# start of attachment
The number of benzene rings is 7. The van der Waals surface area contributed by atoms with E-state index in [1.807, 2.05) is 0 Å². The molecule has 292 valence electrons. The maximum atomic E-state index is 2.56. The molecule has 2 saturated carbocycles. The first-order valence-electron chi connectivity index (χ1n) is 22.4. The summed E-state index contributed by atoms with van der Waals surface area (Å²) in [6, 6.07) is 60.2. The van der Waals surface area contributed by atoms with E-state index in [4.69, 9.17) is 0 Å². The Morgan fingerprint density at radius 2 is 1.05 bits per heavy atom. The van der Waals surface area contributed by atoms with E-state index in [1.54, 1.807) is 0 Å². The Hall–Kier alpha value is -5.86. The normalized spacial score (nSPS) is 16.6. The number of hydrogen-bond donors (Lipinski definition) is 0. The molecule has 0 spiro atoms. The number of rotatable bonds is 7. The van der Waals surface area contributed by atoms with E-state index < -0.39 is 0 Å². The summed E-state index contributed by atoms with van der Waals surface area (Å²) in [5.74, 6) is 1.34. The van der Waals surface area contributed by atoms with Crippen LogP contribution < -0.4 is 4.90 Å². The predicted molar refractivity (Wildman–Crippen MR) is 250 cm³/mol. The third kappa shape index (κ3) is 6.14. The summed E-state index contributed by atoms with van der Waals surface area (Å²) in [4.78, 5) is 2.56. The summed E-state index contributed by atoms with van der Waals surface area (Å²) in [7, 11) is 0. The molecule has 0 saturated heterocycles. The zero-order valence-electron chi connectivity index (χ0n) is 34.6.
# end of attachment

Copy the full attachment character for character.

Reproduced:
The number of benzene rings is 7. The van der Waals surface area contributed by atoms with E-state index in [1.807, 2.05) is 0 Å². The molecule has 292 valence electrons. The maximum atomic E-state index is 2.56. The molecule has 2 saturated carbocycles. The first-order valence-electron chi connectivity index (χ1n) is 22.4. The summed E-state index contributed by atoms with van der Waals surface area (Å²) in [6, 6.07) is 60.2. The van der Waals surface area contributed by atoms with E-state index in [4.69, 9.17) is 0 Å². The Morgan fingerprint density at radius 2 is 1.05 bits per heavy atom. The van der Waals surface area contributed by atoms with E-state index in [1.54, 1.807) is 0 Å². The Hall–Kier alpha value is -5.86. The normalized spacial score (nSPS) is 16.6. The number of hydrogen-bond donors (Lipinski definition) is 0. The molecule has 0 spiro atoms. The number of rotatable bonds is 7. The van der Waals surface area contributed by atoms with E-state index < -0.39 is 0 Å². The summed E-state index contributed by atoms with van der Waals surface area (Å²) in [5.74, 6) is 1.34. The van der Waals surface area contributed by atoms with Crippen LogP contribution < -0.4 is 4.90 Å². The predicted molar refractivity (Wildman–Crippen MR) is 250 cm³/mol. The third kappa shape index (κ3) is 6.14. The summed E-state index contributed by atoms with van der Waals surface area (Å²) in [4.78, 5) is 2.56. The summed E-state index contributed by atoms with van der Waals surface area (Å²) in [7, 11) is 0. The molecule has 0 saturated heterocycles. The zero-order valence-electron chi connectivity index (χ0n) is 34.6.